Just who goes to Broadway National Tours anyway? The Broadway Touring Demographics of 2013-14.

Studying demographics is like studying the ingredients in your food.  You want know what’s in there, so you can make sure it’s gonna keep you healthy for a long time to come.

That’s why every year I post the Broadway demographics as reported by the Broadway League.  But there’s a whole set of different demographics for the folks who see Broadway shows in cities all over the world.  Since what happens on the road has a direct impact on what happens on Broadway and vice versa, it’s essential to study these ingredients as well.

And thanks to the Broadway League, we can.

The League just published its annual study and here’s a summary of their summary, along with a few notes from me, comparing the Broadway Audience to the Touring Audience.

  • In the 2013-2014 season, Broadway shows touring across North America drew 13.8 million attendances.  (NOTE FROM KEN:  Broadway saw only 12.21 million attendees.  The Road Audience is 13% larger than the Broadway Audience.  Now do you see how important The Road is?)
  • Seventy-one percent of attendees were female.  (NOTE FROM KEN:  The Broadway Audience is 68% female.  Close to The Road, but there are still more X chromosomes on The Road.)
  • The average age of the Touring Broadway theatregoer was 53 years.  (NOTE FROM KEN:  The Road Audience is almost 10 years older than the Broadway Audience?  That makes me nervous.)
  • Ninety-two percent of Touring Broadway theatregoers were Caucasian.  (NOTE FROM KEN:  And this one just makes me sad.  Broadway’s stat here is 80%.  And I thought that was bad.)
  • Seventy-six percent of the audience held a college degree and 34% held a graduate degree.
  • Forty-nine percent of national theatregoers reported an annual household income of more than $100,000, compared to only 22% of Americans overall.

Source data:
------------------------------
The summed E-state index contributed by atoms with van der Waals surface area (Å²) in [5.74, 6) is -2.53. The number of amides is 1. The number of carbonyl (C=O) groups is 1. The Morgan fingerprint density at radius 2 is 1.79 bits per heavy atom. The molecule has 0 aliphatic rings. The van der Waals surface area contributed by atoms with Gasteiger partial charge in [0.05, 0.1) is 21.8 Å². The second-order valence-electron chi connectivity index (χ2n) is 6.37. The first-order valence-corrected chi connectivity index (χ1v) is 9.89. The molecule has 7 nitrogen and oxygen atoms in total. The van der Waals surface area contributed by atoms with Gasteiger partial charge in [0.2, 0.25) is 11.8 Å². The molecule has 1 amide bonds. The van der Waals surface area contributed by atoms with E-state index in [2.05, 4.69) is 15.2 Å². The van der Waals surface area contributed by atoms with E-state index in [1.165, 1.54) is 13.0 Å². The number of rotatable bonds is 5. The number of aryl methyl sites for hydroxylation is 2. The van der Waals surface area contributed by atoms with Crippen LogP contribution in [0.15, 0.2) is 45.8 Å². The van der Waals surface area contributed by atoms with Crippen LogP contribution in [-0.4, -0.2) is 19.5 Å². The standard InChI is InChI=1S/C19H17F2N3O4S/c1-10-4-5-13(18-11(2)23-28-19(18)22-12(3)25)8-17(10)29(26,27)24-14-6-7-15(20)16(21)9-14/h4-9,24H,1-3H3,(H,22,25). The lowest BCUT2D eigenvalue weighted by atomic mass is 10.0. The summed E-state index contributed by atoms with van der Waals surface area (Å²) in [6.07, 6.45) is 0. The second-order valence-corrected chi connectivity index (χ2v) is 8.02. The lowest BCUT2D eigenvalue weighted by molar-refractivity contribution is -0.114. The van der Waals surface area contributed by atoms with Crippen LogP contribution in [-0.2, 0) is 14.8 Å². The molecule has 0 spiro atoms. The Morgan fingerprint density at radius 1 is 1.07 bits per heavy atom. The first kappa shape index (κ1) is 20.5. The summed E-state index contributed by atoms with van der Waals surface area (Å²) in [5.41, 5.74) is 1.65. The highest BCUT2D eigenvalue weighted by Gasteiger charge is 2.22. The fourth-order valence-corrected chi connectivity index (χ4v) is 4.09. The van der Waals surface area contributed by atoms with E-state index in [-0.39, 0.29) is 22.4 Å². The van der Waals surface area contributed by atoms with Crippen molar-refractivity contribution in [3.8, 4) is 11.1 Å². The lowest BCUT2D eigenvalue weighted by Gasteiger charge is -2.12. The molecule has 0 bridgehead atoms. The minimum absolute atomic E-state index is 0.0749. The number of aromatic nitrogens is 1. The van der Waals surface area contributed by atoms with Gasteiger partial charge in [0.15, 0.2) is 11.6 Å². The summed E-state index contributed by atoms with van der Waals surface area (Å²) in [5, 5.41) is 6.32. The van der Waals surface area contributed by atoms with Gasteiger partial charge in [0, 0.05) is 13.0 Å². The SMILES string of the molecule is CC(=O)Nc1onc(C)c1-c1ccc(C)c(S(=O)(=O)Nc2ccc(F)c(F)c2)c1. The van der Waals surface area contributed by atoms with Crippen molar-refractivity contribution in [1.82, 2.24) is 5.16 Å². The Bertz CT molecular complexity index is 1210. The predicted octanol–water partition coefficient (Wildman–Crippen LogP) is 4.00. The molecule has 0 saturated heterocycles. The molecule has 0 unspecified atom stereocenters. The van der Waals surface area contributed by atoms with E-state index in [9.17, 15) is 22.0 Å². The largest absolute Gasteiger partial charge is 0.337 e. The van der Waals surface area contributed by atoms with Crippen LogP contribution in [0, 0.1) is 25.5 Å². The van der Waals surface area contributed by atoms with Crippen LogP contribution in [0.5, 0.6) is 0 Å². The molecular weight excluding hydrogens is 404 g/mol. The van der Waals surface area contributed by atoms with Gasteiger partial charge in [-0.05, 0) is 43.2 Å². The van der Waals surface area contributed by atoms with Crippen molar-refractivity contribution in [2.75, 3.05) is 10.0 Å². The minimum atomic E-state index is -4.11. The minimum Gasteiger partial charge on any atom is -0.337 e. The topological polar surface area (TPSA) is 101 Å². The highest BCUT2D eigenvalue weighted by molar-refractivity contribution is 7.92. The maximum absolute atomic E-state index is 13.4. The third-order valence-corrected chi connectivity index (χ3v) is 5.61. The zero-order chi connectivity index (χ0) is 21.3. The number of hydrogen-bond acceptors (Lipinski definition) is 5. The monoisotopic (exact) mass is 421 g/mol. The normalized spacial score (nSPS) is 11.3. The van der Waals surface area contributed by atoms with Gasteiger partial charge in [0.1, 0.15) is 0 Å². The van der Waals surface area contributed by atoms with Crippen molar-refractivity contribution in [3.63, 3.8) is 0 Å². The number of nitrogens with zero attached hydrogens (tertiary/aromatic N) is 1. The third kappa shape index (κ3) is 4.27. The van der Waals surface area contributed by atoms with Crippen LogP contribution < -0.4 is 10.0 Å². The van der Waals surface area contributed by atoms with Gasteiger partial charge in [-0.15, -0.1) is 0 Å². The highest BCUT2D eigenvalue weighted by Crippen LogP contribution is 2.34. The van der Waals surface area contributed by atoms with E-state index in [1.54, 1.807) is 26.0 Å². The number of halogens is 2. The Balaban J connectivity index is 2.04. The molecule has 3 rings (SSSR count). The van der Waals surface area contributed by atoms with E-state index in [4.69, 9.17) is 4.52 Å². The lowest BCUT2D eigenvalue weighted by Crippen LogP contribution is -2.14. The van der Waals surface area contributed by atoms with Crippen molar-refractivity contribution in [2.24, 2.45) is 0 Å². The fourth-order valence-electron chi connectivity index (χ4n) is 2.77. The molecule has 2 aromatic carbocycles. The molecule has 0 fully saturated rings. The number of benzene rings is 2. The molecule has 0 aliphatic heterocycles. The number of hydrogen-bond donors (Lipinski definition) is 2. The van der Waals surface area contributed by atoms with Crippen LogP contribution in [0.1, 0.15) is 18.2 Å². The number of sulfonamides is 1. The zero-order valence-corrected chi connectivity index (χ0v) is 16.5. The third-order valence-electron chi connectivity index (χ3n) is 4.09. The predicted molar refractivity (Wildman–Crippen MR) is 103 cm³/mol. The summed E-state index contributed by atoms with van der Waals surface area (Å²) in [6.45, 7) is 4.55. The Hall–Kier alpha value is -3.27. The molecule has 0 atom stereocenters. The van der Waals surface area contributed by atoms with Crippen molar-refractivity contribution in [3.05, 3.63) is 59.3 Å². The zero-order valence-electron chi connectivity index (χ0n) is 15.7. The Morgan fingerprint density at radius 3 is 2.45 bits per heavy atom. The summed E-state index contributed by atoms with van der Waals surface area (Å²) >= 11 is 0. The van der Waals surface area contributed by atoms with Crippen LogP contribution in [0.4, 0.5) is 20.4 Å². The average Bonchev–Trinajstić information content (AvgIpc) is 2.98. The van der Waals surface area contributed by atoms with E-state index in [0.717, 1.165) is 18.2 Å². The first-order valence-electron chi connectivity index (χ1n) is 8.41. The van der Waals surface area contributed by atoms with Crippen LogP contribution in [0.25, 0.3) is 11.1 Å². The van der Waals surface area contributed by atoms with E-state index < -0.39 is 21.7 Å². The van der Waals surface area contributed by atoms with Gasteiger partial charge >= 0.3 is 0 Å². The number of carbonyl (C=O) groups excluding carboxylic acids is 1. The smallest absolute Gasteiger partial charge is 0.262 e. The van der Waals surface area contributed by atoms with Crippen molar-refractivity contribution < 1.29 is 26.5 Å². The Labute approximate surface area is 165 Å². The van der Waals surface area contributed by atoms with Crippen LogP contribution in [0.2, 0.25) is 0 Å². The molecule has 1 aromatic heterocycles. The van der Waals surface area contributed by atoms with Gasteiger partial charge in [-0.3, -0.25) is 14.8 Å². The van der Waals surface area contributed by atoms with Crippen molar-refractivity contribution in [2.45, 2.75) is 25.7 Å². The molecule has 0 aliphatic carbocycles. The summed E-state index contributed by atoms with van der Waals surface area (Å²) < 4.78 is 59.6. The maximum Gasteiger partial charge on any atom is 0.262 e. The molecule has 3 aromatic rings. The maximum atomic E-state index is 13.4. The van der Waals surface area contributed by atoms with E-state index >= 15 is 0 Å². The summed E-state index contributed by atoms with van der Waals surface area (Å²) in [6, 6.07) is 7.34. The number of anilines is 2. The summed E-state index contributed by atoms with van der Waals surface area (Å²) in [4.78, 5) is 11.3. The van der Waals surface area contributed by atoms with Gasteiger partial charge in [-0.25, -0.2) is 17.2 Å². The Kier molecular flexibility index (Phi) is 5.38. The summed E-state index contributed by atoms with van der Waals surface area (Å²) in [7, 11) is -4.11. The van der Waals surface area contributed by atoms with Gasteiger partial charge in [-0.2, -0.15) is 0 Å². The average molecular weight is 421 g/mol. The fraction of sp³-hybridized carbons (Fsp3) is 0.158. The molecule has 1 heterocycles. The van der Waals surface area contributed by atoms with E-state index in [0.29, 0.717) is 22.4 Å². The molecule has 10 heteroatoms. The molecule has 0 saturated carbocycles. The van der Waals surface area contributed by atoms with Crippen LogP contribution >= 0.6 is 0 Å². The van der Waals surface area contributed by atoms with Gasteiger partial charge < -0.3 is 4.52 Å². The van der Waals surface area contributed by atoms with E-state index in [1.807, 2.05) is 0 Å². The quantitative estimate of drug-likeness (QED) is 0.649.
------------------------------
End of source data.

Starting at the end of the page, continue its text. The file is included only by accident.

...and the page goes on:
• Forty-one percent of respondents subscribed to the “Broadway Series” at their local venues.
  • On average, Touring Broadway attendees saw 4.5 shows per year.  (NOTE FROM KEN:  Makes sense that they see more shows, as most are going to be subscribers.)
  • Women continued to be more likely than men to make the decision to purchase theatre tickets.
  • The majority of audiences looked to the theatre’s website to find information about the show.  (NOTE FROM KEN:  This is much different than NY, again due to subscriptions.)
  • The most commonly cited sources for show selection (other than being part of the subscription) were: the music, personal recommendation, Tony Awards and articles written about the show.  (NOTE FROM KEN:  This is all the same as in NYC, with a little less dependency on advertising, because shows aren’t in these towns long enough to have big advertising budgets.  Want to be big on The Road?  You better be big in NY first.)
  • The reported influence of Tony Awards in deciding to see a show continued to grow.  Twenty-four percent of respondents said that Tony Awards or nominations were a reason they attended the show, compared in 8% in the 2005-2006 season.
  • Only 15% of respondents said that an advertisement influenced them to select the show and 12% said they were influenced by a newspaper critic’s review.
  • Sixty-two percent of the audience said that some kind of incentive would encourage them to attend theatre more frequently, such as discounts or special perks.
  • Nearly three quarters of respondents said they used Facebook.